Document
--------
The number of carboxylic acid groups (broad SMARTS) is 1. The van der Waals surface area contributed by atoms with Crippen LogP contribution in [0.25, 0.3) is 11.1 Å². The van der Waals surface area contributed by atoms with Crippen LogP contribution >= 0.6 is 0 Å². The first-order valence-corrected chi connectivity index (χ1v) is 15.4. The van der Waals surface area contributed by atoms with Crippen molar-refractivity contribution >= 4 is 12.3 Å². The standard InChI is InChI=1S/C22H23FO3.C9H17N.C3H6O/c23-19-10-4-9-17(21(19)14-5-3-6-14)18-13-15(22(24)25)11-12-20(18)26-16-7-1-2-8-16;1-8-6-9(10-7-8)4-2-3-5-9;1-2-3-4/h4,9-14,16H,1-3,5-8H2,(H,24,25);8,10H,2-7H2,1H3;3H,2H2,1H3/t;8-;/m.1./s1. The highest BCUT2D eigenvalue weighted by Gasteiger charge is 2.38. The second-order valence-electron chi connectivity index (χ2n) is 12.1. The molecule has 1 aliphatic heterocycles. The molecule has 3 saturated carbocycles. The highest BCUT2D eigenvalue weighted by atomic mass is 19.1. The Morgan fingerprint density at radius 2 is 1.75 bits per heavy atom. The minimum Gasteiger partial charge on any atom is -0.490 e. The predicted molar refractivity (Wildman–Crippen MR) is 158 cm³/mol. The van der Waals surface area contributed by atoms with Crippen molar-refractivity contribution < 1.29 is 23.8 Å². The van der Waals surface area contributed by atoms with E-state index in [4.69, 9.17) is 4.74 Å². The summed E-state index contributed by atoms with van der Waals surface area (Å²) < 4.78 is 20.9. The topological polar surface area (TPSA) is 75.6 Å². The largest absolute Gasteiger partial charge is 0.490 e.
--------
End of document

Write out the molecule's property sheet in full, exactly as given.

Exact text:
The number of carboxylic acid groups (broad SMARTS) is 1. The van der Waals surface area contributed by atoms with Crippen LogP contribution in [0.25, 0.3) is 11.1 Å². The van der Waals surface area contributed by atoms with Crippen LogP contribution >= 0.6 is 0 Å². The first-order valence-corrected chi connectivity index (χ1v) is 15.4. The van der Waals surface area contributed by atoms with Crippen molar-refractivity contribution >= 4 is 12.3 Å². The standard InChI is InChI=1S/C22H23FO3.C9H17N.C3H6O/c23-19-10-4-9-17(21(19)14-5-3-6-14)18-13-15(22(24)25)11-12-20(18)26-16-7-1-2-8-16;1-8-6-9(10-7-8)4-2-3-5-9;1-2-3-4/h4,9-14,16H,1-3,5-8H2,(H,24,25);8,10H,2-7H2,1H3;3H,2H2,1H3/t;8-;/m.1./s1. The highest BCUT2D eigenvalue weighted by Gasteiger charge is 2.38. The second-order valence-electron chi connectivity index (χ2n) is 12.1. The molecule has 1 aliphatic heterocycles. The molecule has 3 saturated carbocycles. The highest BCUT2D eigenvalue weighted by atomic mass is 19.1. The Morgan fingerprint density at radius 2 is 1.75 bits per heavy atom. The minimum Gasteiger partial charge on any atom is -0.490 e. The predicted molar refractivity (Wildman–Crippen MR) is 158 cm³/mol. The van der Waals surface area contributed by atoms with Crippen molar-refractivity contribution < 1.29 is 23.8 Å². The van der Waals surface area contributed by atoms with E-state index in [4.69, 9.17) is 4.74 Å². The summed E-state index contributed by atoms with van der Waals surface area (Å²) < 4.78 is 20.9. The topological polar surface area (TPSA) is 75.6 Å². The largest absolute Gasteiger partial charge is 0.490 e.